An immigration system that works for science and engineering
- Published: Tuesday, 10 April 2018 09:24
- Written by CaSE
Leaving the European Union provides a reset point for UK immigration policy. It is no secret that the UK has benefited from the freedom of movement of scientists and engineers from the EU. Britain was the single largest destination for Marie Sklodowska-Curie Action fellowships during FP7, and statistics show that 72% of UK-based researchers were internationally mobile between 1996 – 2015. Data from the FSB shows that 85% of small businesses have employed EU nationals, of which 72% were recruited while they already lived in the UK.
Following the 2016 referendum, mobility has been sighted as the key issue for the future of science and engineering in the UK. An immigration system that compliments a thriving domestic skills base is something that we have longed advocated for, and last month we published our immigration policy review. The review makes a series of recommendations for Government, both to rebuild confidence in immigration policy in the short term and to create a streamlined immigration system in the long term.
In rebuilding confidence in the short term, we called for the Government to amend current visa rules for non-EU nationals and to improve messages in welcoming scientists and engineers to the UK. We also called for the maintenance of the free movement of EU citizens through the Brexit transition period, and an agreement on this has now been confirmed. In creating future immigration policy, we called for an immigration system that facilitates frictionless movement, has proportionate system rules, is founded on robust evidence and is fit for the future.
The Government cap on ‘brightest and best’
Recent months have seen the monthly cap on skilled migration from outside the EU being exceeded, meaning workers preparing to move to the UK to work have been refused visas. These refusals come despite stringent and strict processes required by the Home Office and even when meeting all the criteria, non-EU workers have risked rejection. We are currently seeking the exact number of people who have been affected from the Home Office, but we understand that hundreds of engineers will have been affected, alongside many doctors, teachers and others.
We wrote to the Prime Minister calling for the removal of Shortage Occupation and PhD-level roles from the Tier 2 (General) visa cap and in the long term we have called for the abolition of the cap entirely. The Government has consistently talked about welcoming the ‘brightest and best’ to the UK, but current policies are not helping in attracting people to the UK and risk further damage by turning people away.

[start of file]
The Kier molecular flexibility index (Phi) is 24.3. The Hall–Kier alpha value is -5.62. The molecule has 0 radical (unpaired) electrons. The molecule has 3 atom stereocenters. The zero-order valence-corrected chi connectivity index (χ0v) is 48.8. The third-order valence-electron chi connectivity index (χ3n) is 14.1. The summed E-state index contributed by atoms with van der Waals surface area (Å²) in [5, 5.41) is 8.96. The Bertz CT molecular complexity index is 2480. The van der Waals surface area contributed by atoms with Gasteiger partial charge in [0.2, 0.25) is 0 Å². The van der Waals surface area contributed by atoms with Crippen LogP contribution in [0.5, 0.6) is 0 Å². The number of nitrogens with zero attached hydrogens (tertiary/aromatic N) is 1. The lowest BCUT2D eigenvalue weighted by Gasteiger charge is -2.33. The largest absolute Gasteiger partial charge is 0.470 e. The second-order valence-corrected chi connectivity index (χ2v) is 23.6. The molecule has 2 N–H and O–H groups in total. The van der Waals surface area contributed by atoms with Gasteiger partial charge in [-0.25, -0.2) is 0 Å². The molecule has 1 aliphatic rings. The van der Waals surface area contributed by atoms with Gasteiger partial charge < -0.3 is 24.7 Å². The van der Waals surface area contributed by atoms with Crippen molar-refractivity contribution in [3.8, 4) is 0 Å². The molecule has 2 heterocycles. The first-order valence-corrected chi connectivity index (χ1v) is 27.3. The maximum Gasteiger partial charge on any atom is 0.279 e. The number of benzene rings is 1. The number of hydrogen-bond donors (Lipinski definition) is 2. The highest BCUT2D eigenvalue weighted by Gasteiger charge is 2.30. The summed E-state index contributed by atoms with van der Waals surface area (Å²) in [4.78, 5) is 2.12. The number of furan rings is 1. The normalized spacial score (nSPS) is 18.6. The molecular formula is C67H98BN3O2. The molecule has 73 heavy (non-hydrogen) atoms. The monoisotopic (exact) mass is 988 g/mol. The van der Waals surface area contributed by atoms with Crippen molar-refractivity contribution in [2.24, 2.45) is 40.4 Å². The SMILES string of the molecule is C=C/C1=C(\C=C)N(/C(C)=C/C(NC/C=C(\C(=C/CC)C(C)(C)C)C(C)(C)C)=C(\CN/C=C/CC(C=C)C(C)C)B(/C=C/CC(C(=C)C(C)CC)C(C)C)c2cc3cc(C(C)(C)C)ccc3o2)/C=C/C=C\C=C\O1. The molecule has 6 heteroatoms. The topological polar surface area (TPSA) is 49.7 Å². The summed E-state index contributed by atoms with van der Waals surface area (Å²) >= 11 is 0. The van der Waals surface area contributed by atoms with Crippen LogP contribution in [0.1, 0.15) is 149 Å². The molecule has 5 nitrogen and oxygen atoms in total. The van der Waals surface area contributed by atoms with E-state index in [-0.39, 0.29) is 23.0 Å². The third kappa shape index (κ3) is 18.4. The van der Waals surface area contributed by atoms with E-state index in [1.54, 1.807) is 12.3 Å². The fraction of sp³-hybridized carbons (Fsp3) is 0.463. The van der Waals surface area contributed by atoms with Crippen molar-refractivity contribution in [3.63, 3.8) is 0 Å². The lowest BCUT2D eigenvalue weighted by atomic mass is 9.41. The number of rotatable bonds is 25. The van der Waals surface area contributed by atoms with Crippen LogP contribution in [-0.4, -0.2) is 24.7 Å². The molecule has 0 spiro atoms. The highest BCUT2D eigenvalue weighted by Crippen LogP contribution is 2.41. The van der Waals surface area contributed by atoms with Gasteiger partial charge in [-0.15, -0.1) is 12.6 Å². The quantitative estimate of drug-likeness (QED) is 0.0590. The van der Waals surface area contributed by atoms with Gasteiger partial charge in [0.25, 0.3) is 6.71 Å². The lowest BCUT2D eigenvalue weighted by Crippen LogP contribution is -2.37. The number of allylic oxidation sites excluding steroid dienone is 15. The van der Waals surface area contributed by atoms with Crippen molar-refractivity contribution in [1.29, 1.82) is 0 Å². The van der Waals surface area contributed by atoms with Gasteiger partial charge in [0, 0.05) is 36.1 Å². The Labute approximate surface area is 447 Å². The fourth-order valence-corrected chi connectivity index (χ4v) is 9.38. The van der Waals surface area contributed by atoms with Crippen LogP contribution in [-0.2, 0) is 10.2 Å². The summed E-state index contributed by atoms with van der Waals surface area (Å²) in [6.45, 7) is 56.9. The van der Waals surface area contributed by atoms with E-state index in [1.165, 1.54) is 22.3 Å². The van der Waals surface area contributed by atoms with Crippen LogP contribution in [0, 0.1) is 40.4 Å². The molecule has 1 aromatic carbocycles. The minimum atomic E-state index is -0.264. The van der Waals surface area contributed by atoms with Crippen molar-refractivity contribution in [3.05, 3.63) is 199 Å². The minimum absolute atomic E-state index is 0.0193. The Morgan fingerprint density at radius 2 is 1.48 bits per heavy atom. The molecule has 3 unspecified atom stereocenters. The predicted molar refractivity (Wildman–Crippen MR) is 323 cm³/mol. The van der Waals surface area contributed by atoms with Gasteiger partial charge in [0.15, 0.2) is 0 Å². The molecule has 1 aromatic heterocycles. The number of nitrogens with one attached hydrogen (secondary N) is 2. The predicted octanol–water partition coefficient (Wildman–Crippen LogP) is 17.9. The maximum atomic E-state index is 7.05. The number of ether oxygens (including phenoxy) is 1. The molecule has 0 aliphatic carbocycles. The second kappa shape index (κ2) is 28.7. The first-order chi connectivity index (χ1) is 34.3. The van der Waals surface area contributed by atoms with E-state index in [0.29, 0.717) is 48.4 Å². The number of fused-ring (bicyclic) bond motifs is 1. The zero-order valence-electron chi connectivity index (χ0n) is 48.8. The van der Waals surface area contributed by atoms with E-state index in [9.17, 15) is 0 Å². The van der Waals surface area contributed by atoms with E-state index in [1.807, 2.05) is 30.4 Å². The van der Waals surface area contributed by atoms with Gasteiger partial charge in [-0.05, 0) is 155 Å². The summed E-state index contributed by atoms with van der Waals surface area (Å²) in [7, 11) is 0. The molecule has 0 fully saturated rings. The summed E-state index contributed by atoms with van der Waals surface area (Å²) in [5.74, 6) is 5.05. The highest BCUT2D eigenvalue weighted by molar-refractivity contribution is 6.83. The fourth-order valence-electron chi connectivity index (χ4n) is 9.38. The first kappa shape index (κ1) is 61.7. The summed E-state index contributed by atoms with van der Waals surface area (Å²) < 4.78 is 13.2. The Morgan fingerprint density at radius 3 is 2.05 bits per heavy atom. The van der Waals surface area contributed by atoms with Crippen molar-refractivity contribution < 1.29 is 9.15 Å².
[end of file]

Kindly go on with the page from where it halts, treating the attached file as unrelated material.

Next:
Nuanced debate is needed
The referendum on EU membership was presented as the ultimate black and white question, do we wish to remain inside or leave the EU. For the past few years, immigration has been viewed in the same way by Government, targeting a restriction in overall migrant numbers. The issues of Brexit and immigration, clearly have the same thing in common in their levels of complexity, as seen in the unravelling of pertinent individual issues over Brexit. Continuing to think of immigration in this singly ‘good’ or ‘bad’ manner will only serve to make the debate more highly polarized and more harmful to the UK’s ability to continue to attract people to work and live here.
We have consistently called for an evidence-based approach to immigration policy, so we were pleased to see that the Government commissioned the Migration Advisory Committee (MAC) to review the effects of migrant workers and international students in the UK. Given that the MAC won’t report until September however, there are growing concerns that employers will not be given some much needed certainty about the future of immigration for a while longer. In the short term, the Government needs to engage with the public and an array of stakeholders on immigration and take the lead on using evidence effectively in their positions, policies and messaging on migration.
We will continue to work and campaign in this space to press for a migration system that supports a thriving science and engineering sector. This policy review will help us to hold the Government to account in the development of immigration policy pre and post-Brexit.
By James Tooze, Policy Officer, Campaign for Science & Engineering (CaSE). To read more of their work, including policy reviews on Brexit and Diversity & Inclusion, visit the CaSE website here.